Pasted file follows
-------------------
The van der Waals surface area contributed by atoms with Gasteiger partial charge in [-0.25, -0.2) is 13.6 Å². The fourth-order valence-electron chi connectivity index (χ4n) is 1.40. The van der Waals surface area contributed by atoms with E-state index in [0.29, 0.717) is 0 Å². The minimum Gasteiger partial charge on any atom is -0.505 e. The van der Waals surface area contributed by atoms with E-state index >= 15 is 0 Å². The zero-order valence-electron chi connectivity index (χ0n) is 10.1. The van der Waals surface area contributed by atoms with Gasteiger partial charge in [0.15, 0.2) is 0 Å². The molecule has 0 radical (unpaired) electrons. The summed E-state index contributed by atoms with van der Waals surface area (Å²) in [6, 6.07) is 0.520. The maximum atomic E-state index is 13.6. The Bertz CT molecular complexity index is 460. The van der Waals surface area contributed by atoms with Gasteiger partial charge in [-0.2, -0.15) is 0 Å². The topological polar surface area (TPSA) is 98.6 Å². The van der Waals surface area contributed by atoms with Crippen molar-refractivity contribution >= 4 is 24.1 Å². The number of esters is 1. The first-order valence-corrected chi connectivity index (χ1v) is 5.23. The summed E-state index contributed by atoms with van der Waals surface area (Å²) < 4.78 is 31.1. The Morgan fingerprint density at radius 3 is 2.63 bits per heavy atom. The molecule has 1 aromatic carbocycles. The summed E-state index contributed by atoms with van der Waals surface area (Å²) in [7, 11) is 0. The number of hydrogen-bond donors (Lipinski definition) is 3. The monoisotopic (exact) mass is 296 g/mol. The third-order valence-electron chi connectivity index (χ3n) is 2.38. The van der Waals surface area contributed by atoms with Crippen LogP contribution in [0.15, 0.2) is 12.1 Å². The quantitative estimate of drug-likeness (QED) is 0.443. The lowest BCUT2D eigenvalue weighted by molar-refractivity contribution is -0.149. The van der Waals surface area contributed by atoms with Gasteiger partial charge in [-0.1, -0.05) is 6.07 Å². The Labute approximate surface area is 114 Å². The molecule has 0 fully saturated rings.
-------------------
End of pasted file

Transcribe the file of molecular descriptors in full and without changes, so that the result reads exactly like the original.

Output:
The van der Waals surface area contributed by atoms with Gasteiger partial charge in [-0.25, -0.2) is 13.6 Å². The fourth-order valence-electron chi connectivity index (χ4n) is 1.40. The van der Waals surface area contributed by atoms with E-state index in [0.29, 0.717) is 0 Å². The minimum Gasteiger partial charge on any atom is -0.505 e. The van der Waals surface area contributed by atoms with E-state index >= 15 is 0 Å². The zero-order valence-electron chi connectivity index (χ0n) is 10.1. The van der Waals surface area contributed by atoms with Gasteiger partial charge in [0.15, 0.2) is 0 Å². The molecule has 0 radical (unpaired) electrons. The summed E-state index contributed by atoms with van der Waals surface area (Å²) in [6, 6.07) is 0.520. The maximum atomic E-state index is 13.6. The Bertz CT molecular complexity index is 460. The van der Waals surface area contributed by atoms with Gasteiger partial charge in [-0.2, -0.15) is 0 Å². The topological polar surface area (TPSA) is 98.6 Å². The van der Waals surface area contributed by atoms with Crippen molar-refractivity contribution >= 4 is 24.1 Å². The number of esters is 1. The first-order valence-corrected chi connectivity index (χ1v) is 5.23. The summed E-state index contributed by atoms with van der Waals surface area (Å²) < 4.78 is 31.1. The Morgan fingerprint density at radius 3 is 2.63 bits per heavy atom. The molecule has 1 aromatic carbocycles. The summed E-state index contributed by atoms with van der Waals surface area (Å²) in [7, 11) is 0. The number of hydrogen-bond donors (Lipinski definition) is 3. The monoisotopic (exact) mass is 296 g/mol. The third-order valence-electron chi connectivity index (χ3n) is 2.38. The van der Waals surface area contributed by atoms with Crippen LogP contribution in [0.15, 0.2) is 12.1 Å². The quantitative estimate of drug-likeness (QED) is 0.443. The lowest BCUT2D eigenvalue weighted by molar-refractivity contribution is -0.149. The van der Waals surface area contributed by atoms with Gasteiger partial charge in [-0.1, -0.05) is 6.07 Å². The Labute approximate surface area is 114 Å². The molecule has 0 fully saturated rings.